GARY | Gary native and veteran educator Bernard C. Watson contends he has no magic wand to deal with the issues going on in education today.
Watson said the same challenges that educators in Gary face are visible in Philadelphia, Boston and other parts of the country.
But Watson, a graduate of Roosevelt High School and former teacher, counselor and assistant principal at the school, said it's critical to help young people make the connection between the time invested in something and what you get out of it.
"You don't have to achieve everything you try, but it's good to try it," he said.
Watson, who grew up in walking distance from the Bernard C. Watson Academy for Boys in Gary, said his parents encouraged all of their children to learn and become well-educated. He said he began working in the steel mill at 16 so he could pay for his college education at what was then called Gary College, which is now Indiana University Northwest.
"The future of this country rests on education," Watson said, adding the United States used to be the leader in education.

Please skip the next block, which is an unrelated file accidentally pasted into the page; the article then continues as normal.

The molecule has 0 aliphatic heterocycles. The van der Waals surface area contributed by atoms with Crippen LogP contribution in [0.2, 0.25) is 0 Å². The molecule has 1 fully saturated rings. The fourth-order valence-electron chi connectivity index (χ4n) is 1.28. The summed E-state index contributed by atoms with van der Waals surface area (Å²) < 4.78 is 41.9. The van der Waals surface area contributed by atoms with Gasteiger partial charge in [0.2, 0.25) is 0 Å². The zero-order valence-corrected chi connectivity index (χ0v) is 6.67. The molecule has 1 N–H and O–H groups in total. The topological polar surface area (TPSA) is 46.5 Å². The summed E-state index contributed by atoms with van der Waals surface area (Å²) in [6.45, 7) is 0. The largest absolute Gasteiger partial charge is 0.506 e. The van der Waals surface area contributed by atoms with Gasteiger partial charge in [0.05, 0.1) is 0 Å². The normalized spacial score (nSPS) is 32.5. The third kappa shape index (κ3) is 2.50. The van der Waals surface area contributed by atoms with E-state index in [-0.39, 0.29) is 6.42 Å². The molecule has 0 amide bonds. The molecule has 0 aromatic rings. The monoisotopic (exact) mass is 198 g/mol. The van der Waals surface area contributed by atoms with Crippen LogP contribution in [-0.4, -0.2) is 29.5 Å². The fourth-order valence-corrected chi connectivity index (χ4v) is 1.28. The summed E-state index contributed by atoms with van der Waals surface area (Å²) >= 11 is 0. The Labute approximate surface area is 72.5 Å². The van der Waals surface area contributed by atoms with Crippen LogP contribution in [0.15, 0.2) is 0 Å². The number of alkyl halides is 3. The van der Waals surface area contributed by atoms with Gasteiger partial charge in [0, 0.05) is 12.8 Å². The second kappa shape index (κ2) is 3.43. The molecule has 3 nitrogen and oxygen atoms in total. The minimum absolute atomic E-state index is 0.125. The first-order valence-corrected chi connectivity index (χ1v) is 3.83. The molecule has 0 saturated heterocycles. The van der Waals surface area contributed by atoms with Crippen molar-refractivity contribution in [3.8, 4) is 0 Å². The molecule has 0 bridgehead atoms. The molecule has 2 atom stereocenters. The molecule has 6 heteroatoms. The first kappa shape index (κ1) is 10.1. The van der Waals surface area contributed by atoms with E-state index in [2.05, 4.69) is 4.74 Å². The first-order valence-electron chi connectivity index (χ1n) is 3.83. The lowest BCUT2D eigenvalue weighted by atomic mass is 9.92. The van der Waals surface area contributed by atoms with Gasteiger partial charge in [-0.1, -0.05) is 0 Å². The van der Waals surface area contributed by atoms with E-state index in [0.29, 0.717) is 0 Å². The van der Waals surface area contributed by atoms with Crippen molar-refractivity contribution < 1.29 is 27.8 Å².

"We no longer invest in education like we should," he said. "Our young people have to be better prepared. The times are different now. Students have to be prepared not just for the jobs today but for the jobs of the future."
Watson paid homage to the public education plan established by William Wirt, a Gary school superintendent, many years ago and the rich history of Roosevelt High School.
"If you got behind, there was Saturday school," Watson said. "There was also summer school. When I left Roosevelt, there was no doubt in my mind that I could go to any school in the country. We knew we had to be twice as good as a white person. We were prepared."
Watson said some of the things that Gary educators can do to help students improve is to believe that children have the talent and ability to succeed, then convince them. He said parents care about how their students are performing and want to be partners in their children's success.
"Stop blaming everyone else for the problems," Watson said. "Look in the mirror, then work together to make it better."
Watson fielded questions from the public and commended Gary resident John Key and new Watson Academy Principal Leonard Brown.
Key has developed a program called G.R.O.W.T.H., or Gary Residents Organized & Working Together Harmoniously, designed to promote positive economic, educational, cultural, social and spiritual growth and improve the quality of life in Gary.
Brown said he is working to change the lives and outcomes for young men in poverty by giving them love, consideration and support.
"Students need to understand the psychology of what school is about," Brown said.